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Thursday, 23 April 2009

Sylvain Boulanger,signed a contract that will see him paid a total of $2.9-million over the course of the agreement

Sylvain Boulanger, 45, a retired member of the gang's Sherbrooke chapter who decided to begin giving evidence to investigators with the Regional Integrated Squads, signed a contract that will see him paid a total of $2.9-million over the course of the agreement, The Montreal Gazette has learned. It is believed to be the largest contract awarded to an informant in Quebec.Details of Mr. Boulanger's 19-page contract came from a source familiar with the Operation SharQc investigation and were confirmed through similar sources.Madeleine Giauque, the lead prosecutor in Operation SharQc was unavailable for comment Wednesday.Mr. Boulanger was recruited by police in 2006 and agreed to officially co-operate with investigators by June 12, 2006. The contract was signed on Sept. 21, 2007, and Mr. Boulanger received $300,000 upon signing. The contract called for him to be paid another $600,000 when more than 120 gang members and associates were rounded up last week. Almost the entire membership of the gang's five chapters in Quebec face charges in the investigation. As of Wednesday afternoon, 24 full-patch members and another three gang associates were still being sought. In all, 156 people face charges in Operation SharQc. Mr. Boulanger is also scheduled to receive four annual payments of $400,000 each over the next four years, during which he would be expected to testify in trials that emerge from Operation SharQc. A fifth payment of $400,000 will be paid out once all the court cases are settled.Mr. Boulanger's contract would pay him significantly more than the $1.75-million promised to Dany Kane, a Hells Angels underling who worked undercover while under contract with provincial police. As a member of the Rockers, a now-defunct Hells Angels affiliate gang, Mr. Kane was able to provide investigators with inside information during Operation Springtime in 2001. Kane signed the contract on March 14, 2000 but took his own life months later.At the time, Mr. Kane's contract was believed to be the largest agreed to with an informant in Quebec. However, the details behind such contracts are rarely made public.Because of the trials expected in the near future, representatives from the Regional Integrated Squads are unable to comment on Mr. Boulanger's contract.But a police source familiar with investigations into organized crime said using informants is necessary."It takes something very special to infiltrate a group like the Hells Angels. The police can't do it because during the investigation an informant might be expected to commit certain crimes. We can't place our own people in a gang like that," he said.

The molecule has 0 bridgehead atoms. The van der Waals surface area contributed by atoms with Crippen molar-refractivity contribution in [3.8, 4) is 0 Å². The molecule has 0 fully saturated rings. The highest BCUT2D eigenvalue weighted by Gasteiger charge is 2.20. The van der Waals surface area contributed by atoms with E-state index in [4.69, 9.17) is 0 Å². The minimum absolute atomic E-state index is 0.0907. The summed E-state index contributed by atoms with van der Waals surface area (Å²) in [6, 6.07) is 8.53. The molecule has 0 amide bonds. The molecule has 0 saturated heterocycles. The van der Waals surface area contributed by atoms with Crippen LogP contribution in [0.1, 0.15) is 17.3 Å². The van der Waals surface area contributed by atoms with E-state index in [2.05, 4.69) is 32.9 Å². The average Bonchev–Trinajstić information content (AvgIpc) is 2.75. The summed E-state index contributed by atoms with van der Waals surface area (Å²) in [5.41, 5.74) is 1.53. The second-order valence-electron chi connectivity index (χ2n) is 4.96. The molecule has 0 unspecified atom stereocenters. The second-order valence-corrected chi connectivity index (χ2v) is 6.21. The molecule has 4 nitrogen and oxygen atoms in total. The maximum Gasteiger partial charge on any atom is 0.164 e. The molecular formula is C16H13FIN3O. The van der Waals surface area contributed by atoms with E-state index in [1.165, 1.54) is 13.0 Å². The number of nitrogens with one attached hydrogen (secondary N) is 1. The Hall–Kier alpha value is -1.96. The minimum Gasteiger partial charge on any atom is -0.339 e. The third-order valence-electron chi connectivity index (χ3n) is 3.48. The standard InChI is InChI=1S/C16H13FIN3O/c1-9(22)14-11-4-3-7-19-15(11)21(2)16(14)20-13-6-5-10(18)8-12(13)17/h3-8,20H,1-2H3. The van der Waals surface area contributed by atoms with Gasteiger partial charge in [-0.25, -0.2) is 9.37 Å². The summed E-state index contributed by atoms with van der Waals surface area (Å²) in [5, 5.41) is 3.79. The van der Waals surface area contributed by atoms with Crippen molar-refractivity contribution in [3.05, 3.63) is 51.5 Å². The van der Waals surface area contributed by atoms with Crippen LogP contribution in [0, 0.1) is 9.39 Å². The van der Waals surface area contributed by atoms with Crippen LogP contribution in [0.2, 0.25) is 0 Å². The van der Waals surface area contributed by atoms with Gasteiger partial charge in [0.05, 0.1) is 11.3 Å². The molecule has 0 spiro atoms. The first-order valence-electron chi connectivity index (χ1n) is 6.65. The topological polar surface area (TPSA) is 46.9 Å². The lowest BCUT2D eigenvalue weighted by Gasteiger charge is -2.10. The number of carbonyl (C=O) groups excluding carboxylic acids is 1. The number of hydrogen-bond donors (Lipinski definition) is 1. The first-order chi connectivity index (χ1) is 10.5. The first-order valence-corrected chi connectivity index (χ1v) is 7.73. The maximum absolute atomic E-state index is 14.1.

According to various sources, Mr. Boulanger has given investigators in Operation SharQc access to the details of meetings the Hells Angels held in July 1994, when membership across the province voted in favour of the gang war that followed. Mr. Boulanger became a full-patch member in 1993, a year before the vote was taken.
The gang's Montreal-based Nomads chapter fought a bloody war with an umbrella group called the Alliance, over control of drug turf in Montreal and Quebec City for roughly eight years. The indictment filed in Operation SharQc last week includes 22 counts of murder involving homicides carried out within the context of the war. The Crown's case will focus in part, on a section of the Criminal Code that covers parties to an offence who "form an intention in common to carry out an unlawful purpose and to assist each other therein."
As sergeant-at-arms for the Sherbrooke chapter, Mr. Boulanger had access to how every other chapter voted at that crucial moment. He reportedly retired from the gang in 2001. During the investigation, Mr. Boulanger gave investigators 23 videotaped statements and supplied piles of written statements.

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